One is a white golfer, the other a black linebacker (American football, for you overseas types).
One committed the crime of murder, or accessory to murder, or obstruction of justice, or none of the above—though two people most assuredly died.
The other decried confiscatory taxation.
America’s top-grossing golfer Phil Mickelson drove himself into a bunker on Jan. 20 when he said that federal and California state tax hikes had made him contemplate making “drastic changes” in his life—including, it was widely assumed, moving to a no-income-tax state such as Texas or Florida. But he was only stating publicly what many professional athletes are mulling privately.
No doubt they’ll keep their thoughts private, too, given the uproar that ensued. The golfer known as Lefty outraged lefties by noting that a tax burden of more than 60% seemed excessive. Didn’t he know that athletes—unlike Hollywood celebrities—are supposed to keep their politics to themselves? Mr. Mickelson quickly apologized for teeing off his critics. “Finances and taxes are a personal matter,” he said.
In November, voters in California approved a ballot measure raising the top rate on income over $1 million to 13.3% (the increase applies retroactively to last year). According to SportsIllustrated.com, Mr. [Tiger] Woods grossed $56.4 million in 2012. As a Floridian, he will keep about $7.5 million that he otherwise would have owed to the state of California. His net tax savings over his 16-year career come to about $100 million. Mr. Mickelson last year earned $60.7 million. Paying the 13.3% California rate, he will owe the state $8 million.
“The day California passed the tax increase, I received three calls from concerned athletes,” accountant Steve Piascik, president of Piascik & Associates, told me. His firm is one of the largest representatives of professional athletes in the country.
Mr. Piascik isn’t urging his clients to pack their bags just yet, but he says that some are considering moving to reduce their tax liabilities. And several of his clients, whose names he won’t disclose, have already ordered their lives around the tax code: They play for teams in California but live elsewhere for tax reasons.
Former Los Angeles Angels of Anaheim right fielder Torii Hunter (who recently signed with the Detroit Tigers) lived in Prosper, Texas, during the baseball off-season. The main reason he “moved to Texas is because it doesn’t have state income tax,” the outfielder told the Orange County Register last year.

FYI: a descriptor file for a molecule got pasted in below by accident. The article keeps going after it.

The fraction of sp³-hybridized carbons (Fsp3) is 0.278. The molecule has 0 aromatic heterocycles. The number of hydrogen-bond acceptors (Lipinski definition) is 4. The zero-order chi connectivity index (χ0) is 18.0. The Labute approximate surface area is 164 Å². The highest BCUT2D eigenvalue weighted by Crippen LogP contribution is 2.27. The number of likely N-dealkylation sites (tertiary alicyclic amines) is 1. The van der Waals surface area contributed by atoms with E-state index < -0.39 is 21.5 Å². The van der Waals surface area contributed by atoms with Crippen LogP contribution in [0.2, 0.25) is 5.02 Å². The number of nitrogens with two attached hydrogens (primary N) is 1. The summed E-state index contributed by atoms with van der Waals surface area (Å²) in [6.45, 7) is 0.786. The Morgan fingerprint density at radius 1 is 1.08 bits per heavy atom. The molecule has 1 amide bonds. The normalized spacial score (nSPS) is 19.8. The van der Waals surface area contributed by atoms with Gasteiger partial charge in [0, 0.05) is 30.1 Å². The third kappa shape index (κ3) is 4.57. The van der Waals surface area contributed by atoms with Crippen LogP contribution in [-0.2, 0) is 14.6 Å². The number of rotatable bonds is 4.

For those who suggest a racial element in protesting high taxes, note that Tiger Woods and Torii Hunter are black (Woods’ mother is Thai).
Now, no one wants to hear a millionaire bellyache about his bills. Just moor your yacht in low-tax Rhode Island and shut up about it. Mickelson was dumb enough to stay in California and dumb enough to squawk about it. So he had some of this coming. But I heard one sports radio rant that took him to task for not wanting to pay his fair share.
Please. As if anyone within the sound of my voice would work to keep 33 cents on every dollar they earned.
And as if Mickelson’s tireless work for breast cancer fundraising and awareness (which his wife and his mother—in the same year), among other charities, count for nothing.
Meanwhile, the hero:
When Baltimore Raven linebacker Ray Lewis takes the field at next Sunday’s Super Bowl — his last game ever — much will be made of his storied career. Lewis, now 37, had his breakout season four years after being drafted by the Ravens in 1996: Leading tackler in the NFL, he led the Ravens to victory in Super Bowl XXXV and was named the game’s MVP.
Just one year before, Lewis had been arrested and tried in connection with a double homicide in Atlanta. It’s perhaps the most dramatic bookend that a professional athlete — a legend, at that — could have to his career: His first Super Bowl, played in the shadow of two slayings, made Ray Lewis a superstar. He now leaves his second Super Bowl an iconic all-American hero, beloved by small children and major corporations alike.
As much as the NFL loves a redemption narrative, the story of Ray Lewis is one that you probably won’t be hearing anything about next Sunday night. Lewis himself has made it clear that he will never address it again: “Really,” he told a reporter this month. “Really. Why would I talk about that?”
The piece narrates the night of the crime, the conflicting testimony, the acquittal on all charges (as far as I can tell, no one was ever convicted), the private settlements out of court on civil charges. It’s all there, and it’s all known—and has been known for lo these many years.
Ray Lewis will be lionized at the Super Bowl Sunday night. He’s already announced his retirement; win or lose, his Hall of Fame career ends then (though heavy underdogs, his Ravens have his inspiration on their side).
I don’t know of what he was guilty, and I respect his discovery (rediscovery?) of faith. There are indeed second acts in American lives. But the first act cannot be forgotten. There is no moral to the story unless the entire story is told. You can be sure it won’t be during this Super Bowl week.